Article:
With yoga continuing to gain popularity right through to the 21st century, the manufacturing and selling of yoga clothing has inevitably increased as well. And with more and more competing retailers and manufacturers, consumers are posed with more and more choice when it comes to purchasing yoga clothing such as rare fabrics and plus size yoga clothing.In fact, not only can you buy a huge assortment of yoga clothing in various colors, sizes and fabrics, but there is also a huge market for yoga accessories – everything from yoga magnets, to yoga leg warmers, toe socks, bracelets, props, organic shorts and more. But in a way, the mass retail of all of these yoga products really goes against the grain of true yoga fundamentals.
Yoga started as a mental / physical practice that was available for everyone. The art itself was (usually) available to anyone who wanted to learn, and a large part of the yoga mentality was the shedding of personal possessions not unlike the teachings of Buddha. Therefore, enticing people into mass consumerism by offering a plethora of yoga clothing and accessories certainly seems to taint the whole idea of yoga, and the oneness of the spirit, mind and body.
With all of the yoga products and clothing available, here’s all you really need:
Let’s start by explaining off the hop that there is no specific “yoga pants” that you need to wear when performing yoga. There is no “official” yoga brand either. Using the analogy of tennis, one wears ‘tennis’ shoes when playing tennis, but the shoes themselves can be any brand or style that is comfortable for the player and does not ruin the court. The same applies for yoga. Yoga pants should abide by the following criteria:
• Loose-Fitting: When performing yoga you will need to bend and stretch. Loose-fitting pants provide air flow and maximum manoeuvrability.
• Tight-fitting: Some people prefer tight fitting yoga pants. Fabrics should be stretchy (track pants, Lulu Lemon). Some people prefer spandex or Lycra for their stretchy properties and their ability to wick sweat from the body.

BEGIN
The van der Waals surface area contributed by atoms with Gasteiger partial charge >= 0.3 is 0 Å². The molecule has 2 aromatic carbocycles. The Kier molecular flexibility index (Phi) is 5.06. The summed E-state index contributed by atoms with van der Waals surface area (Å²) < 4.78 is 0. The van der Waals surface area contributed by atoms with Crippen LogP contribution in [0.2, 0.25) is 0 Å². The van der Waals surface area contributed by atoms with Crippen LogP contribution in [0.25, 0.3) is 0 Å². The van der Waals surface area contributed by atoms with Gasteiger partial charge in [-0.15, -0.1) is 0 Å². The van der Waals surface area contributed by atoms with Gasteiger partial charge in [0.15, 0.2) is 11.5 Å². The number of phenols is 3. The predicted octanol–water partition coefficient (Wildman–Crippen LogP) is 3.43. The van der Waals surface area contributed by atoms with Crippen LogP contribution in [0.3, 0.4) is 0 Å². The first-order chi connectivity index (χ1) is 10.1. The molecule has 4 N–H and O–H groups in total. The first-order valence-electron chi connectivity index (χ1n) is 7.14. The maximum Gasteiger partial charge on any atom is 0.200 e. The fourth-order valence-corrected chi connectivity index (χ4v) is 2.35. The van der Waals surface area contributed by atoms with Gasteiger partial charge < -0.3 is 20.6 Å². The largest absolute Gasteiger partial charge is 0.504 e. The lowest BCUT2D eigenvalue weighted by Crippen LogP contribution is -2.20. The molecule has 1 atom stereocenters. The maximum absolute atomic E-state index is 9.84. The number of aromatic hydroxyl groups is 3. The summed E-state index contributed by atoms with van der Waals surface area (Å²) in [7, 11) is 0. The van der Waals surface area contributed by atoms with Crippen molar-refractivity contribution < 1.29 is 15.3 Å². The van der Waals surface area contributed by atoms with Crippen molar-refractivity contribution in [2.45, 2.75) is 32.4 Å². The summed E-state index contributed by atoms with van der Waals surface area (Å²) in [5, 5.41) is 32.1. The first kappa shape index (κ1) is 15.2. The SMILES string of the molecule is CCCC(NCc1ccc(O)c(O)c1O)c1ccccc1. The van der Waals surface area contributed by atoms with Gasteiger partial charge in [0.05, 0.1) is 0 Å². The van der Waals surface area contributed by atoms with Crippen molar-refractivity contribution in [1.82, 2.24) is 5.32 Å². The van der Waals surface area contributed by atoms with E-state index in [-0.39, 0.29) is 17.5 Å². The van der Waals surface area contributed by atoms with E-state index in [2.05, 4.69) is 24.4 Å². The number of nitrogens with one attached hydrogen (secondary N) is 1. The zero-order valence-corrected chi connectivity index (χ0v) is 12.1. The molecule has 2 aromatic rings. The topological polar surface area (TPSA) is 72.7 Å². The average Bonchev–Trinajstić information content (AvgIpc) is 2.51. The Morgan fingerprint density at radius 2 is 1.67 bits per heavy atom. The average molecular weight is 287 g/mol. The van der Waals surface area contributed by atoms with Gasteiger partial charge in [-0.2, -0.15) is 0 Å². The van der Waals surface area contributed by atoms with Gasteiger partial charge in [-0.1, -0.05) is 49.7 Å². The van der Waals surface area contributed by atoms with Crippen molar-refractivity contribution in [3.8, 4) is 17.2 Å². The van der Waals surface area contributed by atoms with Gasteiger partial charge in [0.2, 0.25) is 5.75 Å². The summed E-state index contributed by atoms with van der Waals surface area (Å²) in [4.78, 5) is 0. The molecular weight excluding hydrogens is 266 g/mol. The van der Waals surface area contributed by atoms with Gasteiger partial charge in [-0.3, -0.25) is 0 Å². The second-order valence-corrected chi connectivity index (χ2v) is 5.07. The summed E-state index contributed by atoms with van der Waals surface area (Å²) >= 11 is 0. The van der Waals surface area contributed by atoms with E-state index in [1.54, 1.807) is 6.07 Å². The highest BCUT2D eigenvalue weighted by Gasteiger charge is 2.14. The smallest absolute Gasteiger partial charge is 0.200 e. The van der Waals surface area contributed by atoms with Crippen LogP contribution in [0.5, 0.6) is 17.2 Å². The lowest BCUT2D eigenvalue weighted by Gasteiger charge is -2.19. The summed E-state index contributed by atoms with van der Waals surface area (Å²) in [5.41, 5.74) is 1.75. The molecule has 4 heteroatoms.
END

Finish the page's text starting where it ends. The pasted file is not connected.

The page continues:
• Length: People wear all different lengths for yoga. Regular pant hem, Capri’s style hems and shorts are all acceptable. Make sure you have a good yoga mat if you wear a hem above the knees. Pants that are hemmed at or past the heel are not ideal as the length may get in the way of your poses or even cause you to lose balance.
Yoga shirts really follow the same criteria for pants as far as fabric is concerned. Remember, there is no official ‘yoga shirt’ you need to wear. Keep the yoga spirit by finding the most comfortable shirt you can, regardless of color or style. Then try to make sure they follow this criterion:
• Loose-fitting: If the shirt is loose-fitting, make sure that the sleeves are not too long (the can interfere with posing.
• Tight-fitting: As with yoga pants, Lycra and spandex are sometimes used. Make sure the tight-fitting top lets your skin breathe.
• Note: If you plan on attending a yoga class, make sure that the shirt is not too ‘revealing’ by practicing some poses at home (bending over, handstands, etc). Sometimes the most comfortable shirt is not the best choice!
Other Yoga Clothing
Some people also wear other yoga clothing such as yoga socks or weights. These accessories are completely optional. If you do shop for yoga accessories, always keep in mind what you will be doing in class. Yoga socks may be comfortable, but make sure you get ones that let your feet breath or wick away moisture. Remember, socks help your body maintain heat, so you may perspire more with socks on. Yoga bracelets and weights are also common yoga accessories. If you choose to purchase any of these, just make sure that they will not interfere with your yoga routine.
Remember: yoga is about how you feel on the inside, not the outside!